I recently found myself awake in the wee hours, making a last-minute attempt to fill out some NCAA tournament brackets. As I pondered whether VCU really could make it to the Sweet Sixteen, I began to think about the detailed statistical model I could craft.
My theoretical NCAA tournament model would be built a lot like those used on Wall Street to buy and sell many speculative instruments, including those nasty credit default swaps that brought down AIG
Specifically, my model would be based on applying historical statistical relationships to current data.
This all made me wonder: Is there a difference between what Wall Street has been doing and out-and-out gambling?
A very fine line
Credit default swaps have been mercilessly maligned during the financial meltdown, and for good reason. It was largely collateral on CDS contracts owed to counterparties such as Goldman Sachs
Credit default swaps can be used a few different ways. The most legitimate is as protection against the default of a borrower. For example, let's say I'm Wells Fargo
Credit default swaps are also used for hedging purposes. In the example above, Wells Fargo may want to take out a CDS on Goldman, in case Goldman folds at the same time that Citi does.
Though people often refer to CDSes as insurance, they're different in all the important ways. Most notably, there are no reserve requirements and you don't have to be exposed to the insured risk to take out a CDS.
That has allowed CDS contracts to be pure speculative bets. Somebody without direct, or even indirect, exposure to Citi's debt can still take out a CDS against Citi -- a move that amounts to "I'll bet you that Citi goes bust," which isn't all that dissimilar to "I'll bet you that Memphis wins the NCAA tournament."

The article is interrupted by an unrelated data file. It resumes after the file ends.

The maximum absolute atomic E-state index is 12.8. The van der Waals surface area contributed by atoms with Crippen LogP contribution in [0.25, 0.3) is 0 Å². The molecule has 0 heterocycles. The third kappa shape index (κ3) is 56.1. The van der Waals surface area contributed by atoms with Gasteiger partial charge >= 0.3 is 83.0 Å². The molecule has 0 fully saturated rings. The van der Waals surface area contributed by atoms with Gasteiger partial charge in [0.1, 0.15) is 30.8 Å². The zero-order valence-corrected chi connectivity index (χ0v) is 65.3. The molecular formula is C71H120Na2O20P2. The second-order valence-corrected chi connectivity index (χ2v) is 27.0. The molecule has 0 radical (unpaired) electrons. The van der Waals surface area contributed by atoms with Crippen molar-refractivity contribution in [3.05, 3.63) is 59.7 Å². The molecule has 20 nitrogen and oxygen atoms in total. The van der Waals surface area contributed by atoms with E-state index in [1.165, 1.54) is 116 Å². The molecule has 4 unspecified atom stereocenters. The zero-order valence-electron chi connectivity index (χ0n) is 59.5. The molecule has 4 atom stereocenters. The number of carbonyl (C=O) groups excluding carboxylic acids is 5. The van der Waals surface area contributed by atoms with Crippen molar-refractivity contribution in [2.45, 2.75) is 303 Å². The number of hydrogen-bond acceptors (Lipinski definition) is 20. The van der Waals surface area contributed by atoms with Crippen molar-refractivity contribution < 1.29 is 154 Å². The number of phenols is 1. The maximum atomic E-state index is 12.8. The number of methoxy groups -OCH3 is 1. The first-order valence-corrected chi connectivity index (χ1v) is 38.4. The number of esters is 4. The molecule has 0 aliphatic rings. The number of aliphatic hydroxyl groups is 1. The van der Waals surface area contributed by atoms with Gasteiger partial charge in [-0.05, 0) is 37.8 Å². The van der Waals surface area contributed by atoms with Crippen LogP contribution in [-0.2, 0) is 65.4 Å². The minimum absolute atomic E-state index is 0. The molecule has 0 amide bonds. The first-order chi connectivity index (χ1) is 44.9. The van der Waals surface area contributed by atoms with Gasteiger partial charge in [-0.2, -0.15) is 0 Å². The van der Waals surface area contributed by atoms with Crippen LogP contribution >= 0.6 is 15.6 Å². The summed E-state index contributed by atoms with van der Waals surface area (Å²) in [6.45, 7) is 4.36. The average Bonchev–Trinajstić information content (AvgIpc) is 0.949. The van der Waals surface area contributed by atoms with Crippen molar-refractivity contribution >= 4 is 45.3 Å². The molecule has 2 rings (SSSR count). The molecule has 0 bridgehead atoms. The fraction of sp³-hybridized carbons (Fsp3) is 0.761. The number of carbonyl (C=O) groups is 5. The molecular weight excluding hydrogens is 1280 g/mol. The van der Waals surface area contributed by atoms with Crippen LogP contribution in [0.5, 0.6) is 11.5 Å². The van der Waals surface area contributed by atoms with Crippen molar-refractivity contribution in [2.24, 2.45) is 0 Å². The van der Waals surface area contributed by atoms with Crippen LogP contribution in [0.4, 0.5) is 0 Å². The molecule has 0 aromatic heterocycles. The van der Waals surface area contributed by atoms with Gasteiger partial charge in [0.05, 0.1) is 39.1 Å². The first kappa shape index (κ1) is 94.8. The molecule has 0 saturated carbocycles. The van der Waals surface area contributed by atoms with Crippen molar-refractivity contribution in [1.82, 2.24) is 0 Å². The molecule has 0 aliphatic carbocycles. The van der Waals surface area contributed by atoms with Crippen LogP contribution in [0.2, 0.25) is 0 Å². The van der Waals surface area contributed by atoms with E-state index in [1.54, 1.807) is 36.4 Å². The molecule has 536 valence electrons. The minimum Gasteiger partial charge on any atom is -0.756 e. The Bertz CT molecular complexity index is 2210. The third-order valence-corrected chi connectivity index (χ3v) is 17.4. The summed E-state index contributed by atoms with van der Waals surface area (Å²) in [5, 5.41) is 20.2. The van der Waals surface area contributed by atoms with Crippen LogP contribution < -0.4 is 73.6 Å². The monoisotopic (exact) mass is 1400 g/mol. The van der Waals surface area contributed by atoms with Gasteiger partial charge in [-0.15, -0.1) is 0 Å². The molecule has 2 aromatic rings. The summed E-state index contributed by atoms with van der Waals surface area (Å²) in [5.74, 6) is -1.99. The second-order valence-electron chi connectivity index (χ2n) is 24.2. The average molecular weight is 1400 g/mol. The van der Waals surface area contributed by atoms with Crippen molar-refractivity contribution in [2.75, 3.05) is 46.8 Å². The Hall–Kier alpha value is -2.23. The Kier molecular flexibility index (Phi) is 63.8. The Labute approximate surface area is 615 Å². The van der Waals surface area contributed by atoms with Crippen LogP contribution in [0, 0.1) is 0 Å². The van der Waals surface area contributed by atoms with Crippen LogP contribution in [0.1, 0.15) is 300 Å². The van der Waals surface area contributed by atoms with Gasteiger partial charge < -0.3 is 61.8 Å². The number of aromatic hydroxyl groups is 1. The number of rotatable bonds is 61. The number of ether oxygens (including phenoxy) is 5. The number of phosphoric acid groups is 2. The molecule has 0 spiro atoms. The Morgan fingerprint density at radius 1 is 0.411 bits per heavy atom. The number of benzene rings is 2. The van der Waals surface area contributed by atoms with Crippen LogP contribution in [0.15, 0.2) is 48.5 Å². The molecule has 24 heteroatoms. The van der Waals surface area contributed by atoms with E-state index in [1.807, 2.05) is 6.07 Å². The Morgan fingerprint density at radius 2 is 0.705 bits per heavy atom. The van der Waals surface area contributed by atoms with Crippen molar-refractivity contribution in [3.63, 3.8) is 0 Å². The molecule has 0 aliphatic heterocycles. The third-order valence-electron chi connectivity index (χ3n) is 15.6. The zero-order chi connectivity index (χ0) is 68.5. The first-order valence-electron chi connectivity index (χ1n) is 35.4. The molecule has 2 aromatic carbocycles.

Using the house's money
The fact that Wall Street has been flipping around instruments similar to the tickets in Wynn Resorts'
For years, Wall Street has been doing what the folks in Vegas wouldn't dream of doing: making massive bets with house money.
It's been as if Steve Wynn had levered up a bunch of the company's equity and given it to some inside "specialists" to gamble at competing casinos. If he had savvy specialists, the profits could be great. But big, highly leveraged bets might mean that a bad run by some hotshot gamblers could put the entire company at risk. Sound familiar?
There's a big difference between our ultrarisky Wynn described above and the actual Wall Street firms, though. Even if Wynn levered its balance sheet to 30-to-1, its resulting $48 billion in assets would pale in comparison to the $885 billion in assets at Goldman or the near-$2 trillion on the books at Citigroup.In addition, the Wall Street firms were so interlinked that a failure had a high probability of cascading through Wall Street and the rest of the U.S. banking system.
With all that said, we don't want to decry risk taking. Our great economy was built on people taking risks, whether it's going off in search of new ideas, starting a business, or financing a start-up company. Demonizing risk taking would assuredly shove us off the path to a healthy, recovered America.
Fortunately, it seems like the government has caught on to what does need to be done: minimize the impact of the failure of any single institution. The rallying cry of big financial institutions as they put their hands out for government alms has been that they're "too big to fail." And doggone it, they've been right. The shock waves through the system after the failure of Lehman were a warning about what might happen if Citi or AIG were to fold.
Looking ahead, there need to be regulations to prevent financial institutions from becoming bloated companies that have the potential to hold the U.S. economy hostage. This isn't just some silly game involving a ball and a net, you know.
Of course, not everybody agrees that more power is what the government needs now. Check out what some of my Foolish colleagues think, and then weigh in with your own take.